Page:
Anita Lee at the Sun Herald sets the table as all the finest are assembled, from the elected crooks that run MDOT to Jefferson Parish garbage guy Butch Ward as well as former Hancock Bank CEO turned Gulfport Mayor George Schloegel. The issue is the undeveloped lands south of I-10 between the Canal Road and US Highway 49 exits, a large parcel of which is owned by Ward. The local citizenry, most of whom are minorities, should be grateful the plan wasn’t to open a landfill there. Rather it was to be additional retail space to compliment the Outlet Mall but that conflicted with the path of MDOT’s new North-South expressway to Wiggins and points beyond being coordinated with the improvements at the State Port. Here is a snippet:
The environmental agreement MDOT reached with federal agencies would forever end proposals for commercial development just south of I-10 between U.S. 49 and Canal Road. The agreement also would allow MDOT to go forward with construction of a state port connector road from I-10 to U.S. 90, a route crucial to the port’s plans for expansion.
The road would destroy 162 acres of wetlands. In exchange, MDOT plans to buy and place 1,638 acres in perpetual conservation easements. The state Department of Marine Resources would own the land, but about 447 acres on both sides of Turkey Creek would be managed by a nonprofit, the Land Trust for the Mississippi Coastal Plain.
Enter Mayor Schloegel who is concerned over the impact to the city’s tax rolls:
Schloegel said the Ward family, who owns about 1,000 acres of the land, had plans to open Creosote Road south of I-10 from Prime Outlets west to Canal Road. Continue reading “Cruising the coast with Butch Ward and MDOT. New Port Connector gobbles up Ward and the Turkey Creek watershed.”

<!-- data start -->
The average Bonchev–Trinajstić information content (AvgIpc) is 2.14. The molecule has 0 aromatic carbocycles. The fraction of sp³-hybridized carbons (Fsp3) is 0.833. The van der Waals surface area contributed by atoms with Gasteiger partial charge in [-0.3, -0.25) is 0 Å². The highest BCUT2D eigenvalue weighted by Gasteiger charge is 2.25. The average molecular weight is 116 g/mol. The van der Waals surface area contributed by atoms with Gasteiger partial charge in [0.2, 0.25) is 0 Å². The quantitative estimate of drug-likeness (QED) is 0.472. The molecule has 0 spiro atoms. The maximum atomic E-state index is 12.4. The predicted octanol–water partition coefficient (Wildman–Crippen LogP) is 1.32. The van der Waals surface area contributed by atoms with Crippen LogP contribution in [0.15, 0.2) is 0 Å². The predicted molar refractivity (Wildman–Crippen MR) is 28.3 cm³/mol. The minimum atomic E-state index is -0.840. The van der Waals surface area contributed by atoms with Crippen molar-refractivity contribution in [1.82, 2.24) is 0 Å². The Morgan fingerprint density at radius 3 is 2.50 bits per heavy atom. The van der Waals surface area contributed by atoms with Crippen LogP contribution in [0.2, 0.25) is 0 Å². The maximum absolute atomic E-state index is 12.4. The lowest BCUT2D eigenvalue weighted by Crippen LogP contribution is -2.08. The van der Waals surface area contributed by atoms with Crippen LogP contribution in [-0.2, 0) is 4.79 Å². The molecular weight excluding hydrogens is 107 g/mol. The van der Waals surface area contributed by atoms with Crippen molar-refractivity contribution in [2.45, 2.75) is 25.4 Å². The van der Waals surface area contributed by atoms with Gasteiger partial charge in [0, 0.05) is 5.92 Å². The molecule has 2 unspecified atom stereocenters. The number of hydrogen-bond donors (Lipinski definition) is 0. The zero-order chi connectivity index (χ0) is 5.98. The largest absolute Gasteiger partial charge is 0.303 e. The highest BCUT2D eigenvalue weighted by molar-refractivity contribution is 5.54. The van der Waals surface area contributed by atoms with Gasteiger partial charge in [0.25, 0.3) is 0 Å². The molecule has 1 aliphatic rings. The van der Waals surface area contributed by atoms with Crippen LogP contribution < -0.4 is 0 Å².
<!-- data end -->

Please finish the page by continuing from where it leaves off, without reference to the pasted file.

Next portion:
I have no idea what part of bifurcate State Farm attorney Bob Galloway doesn’t understand – only that Haag Engineering’s attorney, the infamous “what-do-you-think-of-that-Larry” Canada can’t seem to grasp the concept either. Rigsby Attorney August Matteisa “gets it” but, of course, you have to know your vocabulary words to graduate magna cum laude from Georgetown Law.
Since the word rolls off Judge Senter’s tongue like water (no pun intended) in the pre-trial orders he issues in Katrina litigation, he “gets it”, too. Obviously, Georgetown Law isn’t the only place the word is taught. Judge Senter, as a matter of fact, graduated from Ole Miss Law; so how Galloway missed it is hard to figure. Canada, on the other hand, is an Alabama Law graduate and could have made it out without catching on, despite the fact that Bear Bryant bifurcated the football team.
Robert Frost even wrote a famous poem about bifurcation – “Two roads diverged in a yellow wood, And sorry I could not travel both…” and Joe Diffie sang a bifurcation song all the way to #40 on Billboard’s Hot Country Songs – “Yesterday I missed my exit on my way to Sears…”
Simply stated bifurcate means “divided into two” – and when Judge Senter issues an Order to bifurcated one trial into two, he puts a fork in the road and you follow his directions.
I will hear the evidence on the Relators’ qui tam claim first. I will stay discovery on State Farm’s counterclaim until the trial of the Relators’ claim has been completed, and I will schedule a separate trial to reach the merits of the counterclaim.
The way Bob Galloway ran over Judge Senter’s Order in State Farm’s 420-page Motion to Compel, you’d think it was an armadillo. Sop could have treated my typing fingers to a manicure for what it cost to pull the Motion off PACER, not to mention it took all but an entire ream of paper to make copy. Consequently, one post can’t begin to cover the Motion and we look first at the related correspondence between Galloway and Metteis, a mere 53 pages, starting with Galloway’s 28-page letter of February 12, 2010, to Matteisa: Continue reading “Forked! “Bifurcation for Dummies” – a Rigsby qui tam Update (part 1)”